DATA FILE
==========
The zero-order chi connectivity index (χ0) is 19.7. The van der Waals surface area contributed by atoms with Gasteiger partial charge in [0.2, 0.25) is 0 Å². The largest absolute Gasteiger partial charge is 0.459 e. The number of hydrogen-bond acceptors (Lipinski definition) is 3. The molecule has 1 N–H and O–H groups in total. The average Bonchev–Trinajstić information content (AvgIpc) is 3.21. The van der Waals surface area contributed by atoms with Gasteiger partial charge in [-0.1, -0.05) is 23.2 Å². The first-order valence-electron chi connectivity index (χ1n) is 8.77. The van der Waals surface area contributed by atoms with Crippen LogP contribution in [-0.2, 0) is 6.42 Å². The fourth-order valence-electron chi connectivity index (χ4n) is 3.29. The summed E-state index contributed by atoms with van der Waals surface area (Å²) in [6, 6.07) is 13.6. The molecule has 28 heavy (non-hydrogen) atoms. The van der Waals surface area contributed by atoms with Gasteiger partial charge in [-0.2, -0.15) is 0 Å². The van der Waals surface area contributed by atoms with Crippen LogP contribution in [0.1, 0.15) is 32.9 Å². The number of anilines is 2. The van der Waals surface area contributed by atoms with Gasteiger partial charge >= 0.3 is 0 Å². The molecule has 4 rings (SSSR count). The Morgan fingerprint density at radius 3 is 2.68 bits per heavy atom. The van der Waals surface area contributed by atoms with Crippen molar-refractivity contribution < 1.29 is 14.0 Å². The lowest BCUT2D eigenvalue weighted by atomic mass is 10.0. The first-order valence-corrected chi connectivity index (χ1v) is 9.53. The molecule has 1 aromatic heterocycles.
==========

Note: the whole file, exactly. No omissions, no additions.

The zero-order chi connectivity index (χ0) is 19.7. The van der Waals surface area contributed by atoms with Gasteiger partial charge in [0.2, 0.25) is 0 Å². The largest absolute Gasteiger partial charge is 0.459 e. The number of hydrogen-bond acceptors (Lipinski definition) is 3. The molecule has 1 N–H and O–H groups in total. The average Bonchev–Trinajstić information content (AvgIpc) is 3.21. The van der Waals surface area contributed by atoms with Gasteiger partial charge in [-0.1, -0.05) is 23.2 Å². The first-order valence-electron chi connectivity index (χ1n) is 8.77. The van der Waals surface area contributed by atoms with Crippen LogP contribution in [-0.2, 0) is 6.42 Å². The fourth-order valence-electron chi connectivity index (χ4n) is 3.29. The summed E-state index contributed by atoms with van der Waals surface area (Å²) in [6, 6.07) is 13.6. The molecule has 28 heavy (non-hydrogen) atoms. The van der Waals surface area contributed by atoms with Gasteiger partial charge in [-0.2, -0.15) is 0 Å². The van der Waals surface area contributed by atoms with Crippen LogP contribution in [0.1, 0.15) is 32.9 Å². The number of anilines is 2. The van der Waals surface area contributed by atoms with Gasteiger partial charge >= 0.3 is 0 Å². The molecule has 4 rings (SSSR count). The Morgan fingerprint density at radius 3 is 2.68 bits per heavy atom. The van der Waals surface area contributed by atoms with Crippen molar-refractivity contribution < 1.29 is 14.0 Å². The lowest BCUT2D eigenvalue weighted by atomic mass is 10.0. The first-order valence-corrected chi connectivity index (χ1v) is 9.53. The molecule has 1 aromatic heterocycles.